Cans of beans should be in everyone’s pantry. They are delicious, good for you and bulk out meals. I tend to have chickpeas, black beans and red kidney beans on hand at all times. I sometimes splurge on organic but I have never noticed a big quality difference between the cheap and the more expensive. I could be missing something but I think canned beans is one area we can cut a corner or two.

Verdict: Cheaper is a-ok

Tinned fruit

If you are tossing a tin of apricots in to sweeten a sauce, it probably doesn’t matter, but if you are using tinned fruit as the main event then it does matter.

I am a huge fan of clafoutis, a super simple dessert of fruit and a sweet batter, that takes no time at all and is delightful served warm with cream. If you are doing something like that you want a good brand. Also, if you are using tinned fruit to top off your morning cereal, again you probably want to go top-shelf.

I think the Watties, pick of the crop tinned fruits are great. They come in juice, not syrup, and the fruit is plump and flavourful, particularly their pears, peaches and apricots. Next time you grab a can of peaches, try this wonderful clafoutis recipe.

Verdict: Go top shelf if the fruit is the main event, otherwise skimping is ok


If you are putting oats in your baking – cookies, crumble topping etc – then you can probably get away with the cheapest bag of oats that you can lay your hands on.

But if you are planning to make a bowl of warming, delicious morning oats with just a sprinkle of brown sugar, then you need to fork out for the best. In addition, if you are into a thing often called “overnight oats” you will really notice the difference if you switch to a slightly higher calibre of oat.

Cheaper oats will be more course and you will find yourself coming across unpalatable hard bits, that are a bit too much like plastic for my liking. Yes, the ready to go sachets with flavouring are super convenient and I am in no way arguing against them if that is your thing, but if you want to try something different, I have included my absolute favourite morning treat that is actually really good for you: Apple Pie Overnight Oats (recipe below).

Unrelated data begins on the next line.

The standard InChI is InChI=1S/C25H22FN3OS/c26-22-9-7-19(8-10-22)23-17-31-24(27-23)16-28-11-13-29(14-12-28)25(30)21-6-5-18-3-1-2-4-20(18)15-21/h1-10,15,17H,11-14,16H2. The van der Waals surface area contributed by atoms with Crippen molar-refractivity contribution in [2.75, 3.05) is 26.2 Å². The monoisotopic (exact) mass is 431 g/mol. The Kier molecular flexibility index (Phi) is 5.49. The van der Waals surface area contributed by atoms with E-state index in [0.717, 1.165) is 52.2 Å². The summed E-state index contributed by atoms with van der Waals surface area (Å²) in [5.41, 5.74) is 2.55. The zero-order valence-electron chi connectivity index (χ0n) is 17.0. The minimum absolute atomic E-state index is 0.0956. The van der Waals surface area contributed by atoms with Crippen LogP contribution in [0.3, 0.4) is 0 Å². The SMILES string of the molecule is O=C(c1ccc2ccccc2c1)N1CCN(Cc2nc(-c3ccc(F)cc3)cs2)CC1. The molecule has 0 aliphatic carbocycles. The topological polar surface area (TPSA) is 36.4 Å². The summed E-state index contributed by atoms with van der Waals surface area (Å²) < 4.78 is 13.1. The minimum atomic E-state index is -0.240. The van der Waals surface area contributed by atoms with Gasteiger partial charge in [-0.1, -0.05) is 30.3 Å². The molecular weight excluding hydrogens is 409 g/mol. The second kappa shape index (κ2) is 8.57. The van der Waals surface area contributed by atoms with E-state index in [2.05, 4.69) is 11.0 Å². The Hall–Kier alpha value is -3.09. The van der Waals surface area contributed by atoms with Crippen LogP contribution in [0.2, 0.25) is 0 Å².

Verdict: Buy the best, unless you are baking with them.

Favourite brand: Harraways Extra Creamy Scotch Oats.

Apple Pie Overnight Oats

Makes 2 serves

Soaking raw oats overnight, rather than cooking them is said to make them much easier for our gut to digest, making this both healthy and delicious. There is some night-before prep, but it is well worth it, and once you get the hang of it you will be able to get into a speedy routine of popping this bad boy in the fridge just before you go to bed. You can enjoy this warm or cold, your call.


½ cup good quality oats

1 Tbsp chia seeds

1 tsp cinnamon

1 tsp honey or maple syrup

3/4 cup almond milk

½ an apple, grated

1 small handful of walnuts, chopped


1. Combine all of the ingredients, except for the walnuts, in a jar with a lid. Make sure that there is enough almond milk to cover the oats with a bit extra as both the oats and chia will absorb a lot of moisture.

2. Pop it in the fridge overnight.

3. The next morning, give it a stir, scoop half into a jar or airtight container, toss your chopped walnuts on top and hit the road.


  • Feel free to omit the nuts if that is not your thing, but they add great crunch and healthy fats.
  • Frozen raspberries also work brilliantly in this, although you will need to add them in the morning, not the night before.